The age of the minimally viable laptop is here, and it feeds right into our right to repair. If your machine lasts longer, you’ll eventually need to repair it. If you’re still running a mid-2015 MacBook, you’ll be looking up some iFixit guides eventually. What, then, is the best laptop if you don’t care about having the best and most expensive. That’s a question we’re opening up to you: are you still using the computer you used to first sign up on Facebook? What is the minimally viable laptop, and what computer can you buy today that will still be useful in ten years?

142 thoughts on “Our Right To Repair Depends On A Minimally Viable Laptop

  1. My daily driver is a Toshiba satellite pro – core2duo, 4GB ram with a 454GB spinner. I sold it to a customer about 10 years ago – it came with Win7 and XP downgrade discs – she wanted XP because that was on her previous computer, she’d had a stroke and found learning new things difficult – even the transition from XP to Win7 confused her. Then when she gave up computing entirely she gave it to me, so I promptly did a factory reset to Win7. It’s been running so long and reliably that the letters on “E”, “A”, “S”, “D”, and “C” have worn off,, and some of the others are starting to fade. It still has about an hour’s battery life. The space bar squeaks – but it still meets my needs as a daily driver. It even runs a Debian VM under virtualbox, although it chokes the machine when I run ffmpeg to convert video files, so I’ve offloaded that job to one of the debian machines below. I think I’ll send it back to Toshiba when it finally gives up – perhaps they’d like to put it in their hall of fame :-)

    My brother gave me a cast-off eeePC that still runs XP – it’s only job is to play streaming radio into the stereo.

    Another customer traded in a Toshiba Corei3 machine that had *never* run satisfactorily *cough*windows 8*cough*, so I promptly put Debian 8 on to it, and it sits in the lounge as the general enquiry, video player/converter, and youtube machine. Ditto another customer with a Toshiba Corei5 and that one got debian 9 – but that’s a steaming pile (IMHO), so back to 8 it was – that’s got a new job as a management laptop for a small school that I work for (you need Win10 pro to remote manage hyper-v, so w10 runs as a guest under virtualbox). I seem to accumulate laptops from customers – I give them honest advice about mid-life upgrades with an SSD or more memory, but they seem to prefer the reassurance of a new machine with warranty. I’ve given a few away to local charities (after a quick wipe-and-reinstall), but I really hate just stripping them out for parts if they’re still capable of doing something useful.

  2. Eeepc and other netbook are an ecological disaster.
    I have one of these hp dm1 with an APU and on plain win7 pro clean install, it is sluggish as hell.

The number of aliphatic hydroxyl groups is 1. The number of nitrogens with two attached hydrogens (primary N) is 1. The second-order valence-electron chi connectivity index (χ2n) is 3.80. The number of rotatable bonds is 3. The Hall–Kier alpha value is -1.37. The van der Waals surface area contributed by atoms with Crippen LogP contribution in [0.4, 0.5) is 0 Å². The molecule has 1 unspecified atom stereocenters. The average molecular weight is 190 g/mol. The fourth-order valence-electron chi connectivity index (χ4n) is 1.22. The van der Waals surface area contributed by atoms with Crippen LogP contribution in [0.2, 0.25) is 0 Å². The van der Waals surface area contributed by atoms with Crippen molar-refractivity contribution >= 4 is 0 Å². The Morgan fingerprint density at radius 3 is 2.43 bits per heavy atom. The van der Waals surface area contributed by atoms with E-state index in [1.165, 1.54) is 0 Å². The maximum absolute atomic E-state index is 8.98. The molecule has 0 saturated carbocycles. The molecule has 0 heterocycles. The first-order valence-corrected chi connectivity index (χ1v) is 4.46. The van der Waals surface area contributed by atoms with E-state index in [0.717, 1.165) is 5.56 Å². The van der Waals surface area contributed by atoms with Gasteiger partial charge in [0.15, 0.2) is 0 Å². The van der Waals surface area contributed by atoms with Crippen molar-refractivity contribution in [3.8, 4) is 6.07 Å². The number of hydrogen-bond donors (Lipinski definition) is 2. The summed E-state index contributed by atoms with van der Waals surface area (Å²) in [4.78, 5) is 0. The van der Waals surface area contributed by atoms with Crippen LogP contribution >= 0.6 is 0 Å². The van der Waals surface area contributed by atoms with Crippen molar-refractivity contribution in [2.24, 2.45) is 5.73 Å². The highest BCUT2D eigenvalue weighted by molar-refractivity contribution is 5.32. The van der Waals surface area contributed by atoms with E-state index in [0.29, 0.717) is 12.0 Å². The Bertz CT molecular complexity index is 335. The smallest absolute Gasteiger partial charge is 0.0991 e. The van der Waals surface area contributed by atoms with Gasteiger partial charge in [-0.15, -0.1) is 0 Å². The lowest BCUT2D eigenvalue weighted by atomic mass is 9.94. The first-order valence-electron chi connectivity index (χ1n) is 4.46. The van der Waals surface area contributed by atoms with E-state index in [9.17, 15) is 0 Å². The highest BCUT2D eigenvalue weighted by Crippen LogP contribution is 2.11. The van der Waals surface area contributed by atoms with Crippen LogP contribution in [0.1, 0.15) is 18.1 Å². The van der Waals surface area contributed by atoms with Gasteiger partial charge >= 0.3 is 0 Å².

It has a mecanical drive but this is not linked, the overall reactivity is quite bad.

  3. As far as criticism of the EeePC line goes, the 701 was my daily driver for years and still works. The 1000h that replaced it in 2008 ran almost continuously until October last year when I finally replaced it with a more electricity-friendly solution. Still works though. :)

  4. My ‘daily driver’ laptop is an Acer Tegra (arm) Chromebook running arch linux. It plays Netflix, Amazon video when I travel. Battery lasts 8 hours. I can VPN or ssh for work. I can play my favorite retro games games in emulators, or source ports of things like Quake. Don’t have to worry about malware or viruses. I wouldn’t recommend this laptop to anyone unless they are a weirdo like me.

  5. My personal laptop is a Dell Latitude E6530. I was given an E6530 for free. 1366×768 (Why yes, Dell will allow someone to order a turd bolted on top of their flagship laptop!) screen a little dim in the lower right, i7 CPU, 6 gig RAM, no nVidia GPU, no hard drive.

    I looked into a 1080p screen and nVidia mainboard upgrade but parts prices for these are insane. So are prices for complete laptops with i7, 1080p and nVidia.

    Then while poking around eBay I saw an E6530 with i5, 4 gig, 1080p and nVidia. (I forget the hard drive size.) Buy it Now for $230. CLICK!

    Since these are “business class” laptops the CPU and everything else that’s not the mainboard can easily be accessed by removing the bottom cover. Within minutes of receiving the eBay purchase I had the CPUs swapped (didn’t swap RAM because the 6gig in the free one was slower than in the eBay one) and hard drive moved over. Installed the then latest Win 10 and sold it on Craigslist for $125 to a guy who *needed a laptop now* because he’d lost his off the top of his car.